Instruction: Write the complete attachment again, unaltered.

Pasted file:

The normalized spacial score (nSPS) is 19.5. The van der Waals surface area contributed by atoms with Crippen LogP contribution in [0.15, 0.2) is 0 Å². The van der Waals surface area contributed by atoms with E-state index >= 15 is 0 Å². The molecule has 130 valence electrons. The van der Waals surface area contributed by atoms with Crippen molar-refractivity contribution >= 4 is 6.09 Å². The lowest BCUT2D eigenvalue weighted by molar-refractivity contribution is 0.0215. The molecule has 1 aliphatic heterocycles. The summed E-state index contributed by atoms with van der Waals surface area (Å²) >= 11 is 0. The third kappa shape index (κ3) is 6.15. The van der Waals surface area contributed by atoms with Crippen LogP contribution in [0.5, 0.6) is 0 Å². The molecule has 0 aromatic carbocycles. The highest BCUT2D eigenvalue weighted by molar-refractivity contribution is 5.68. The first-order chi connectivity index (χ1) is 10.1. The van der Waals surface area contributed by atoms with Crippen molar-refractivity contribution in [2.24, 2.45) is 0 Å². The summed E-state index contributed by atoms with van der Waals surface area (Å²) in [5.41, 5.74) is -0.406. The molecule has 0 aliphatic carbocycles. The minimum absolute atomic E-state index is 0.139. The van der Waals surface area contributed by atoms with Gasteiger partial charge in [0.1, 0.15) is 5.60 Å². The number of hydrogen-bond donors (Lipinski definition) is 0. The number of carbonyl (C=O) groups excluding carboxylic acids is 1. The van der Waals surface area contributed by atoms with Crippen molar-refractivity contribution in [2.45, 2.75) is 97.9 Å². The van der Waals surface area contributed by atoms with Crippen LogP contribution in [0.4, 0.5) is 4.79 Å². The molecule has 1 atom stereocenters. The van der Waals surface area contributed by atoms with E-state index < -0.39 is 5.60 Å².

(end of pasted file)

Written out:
The normalized spacial score (nSPS) is 19.5. The van der Waals surface area contributed by atoms with Crippen LogP contribution in [0.15, 0.2) is 0 Å². The van der Waals surface area contributed by atoms with E-state index >= 15 is 0 Å². The molecule has 130 valence electrons. The van der Waals surface area contributed by atoms with Crippen molar-refractivity contribution >= 4 is 6.09 Å². The lowest BCUT2D eigenvalue weighted by molar-refractivity contribution is 0.0215. The molecule has 1 aliphatic heterocycles. The summed E-state index contributed by atoms with van der Waals surface area (Å²) >= 11 is 0. The third kappa shape index (κ3) is 6.15. The van der Waals surface area contributed by atoms with Crippen LogP contribution in [0.5, 0.6) is 0 Å². The molecule has 0 aromatic carbocycles. The highest BCUT2D eigenvalue weighted by molar-refractivity contribution is 5.68. The first-order chi connectivity index (χ1) is 10.1. The van der Waals surface area contributed by atoms with Crippen molar-refractivity contribution in [2.24, 2.45) is 0 Å². The summed E-state index contributed by atoms with van der Waals surface area (Å²) in [5.41, 5.74) is -0.406. The molecule has 0 aliphatic carbocycles. The minimum absolute atomic E-state index is 0.139. The van der Waals surface area contributed by atoms with Gasteiger partial charge in [0.1, 0.15) is 5.60 Å². The number of hydrogen-bond donors (Lipinski definition) is 0. The number of carbonyl (C=O) groups excluding carboxylic acids is 1. The van der Waals surface area contributed by atoms with Crippen molar-refractivity contribution in [2.45, 2.75) is 97.9 Å². The van der Waals surface area contributed by atoms with Crippen LogP contribution in [0.4, 0.5) is 4.79 Å². The molecule has 1 atom stereocenters. The van der Waals surface area contributed by atoms with E-state index < -0.39 is 5.60 Å².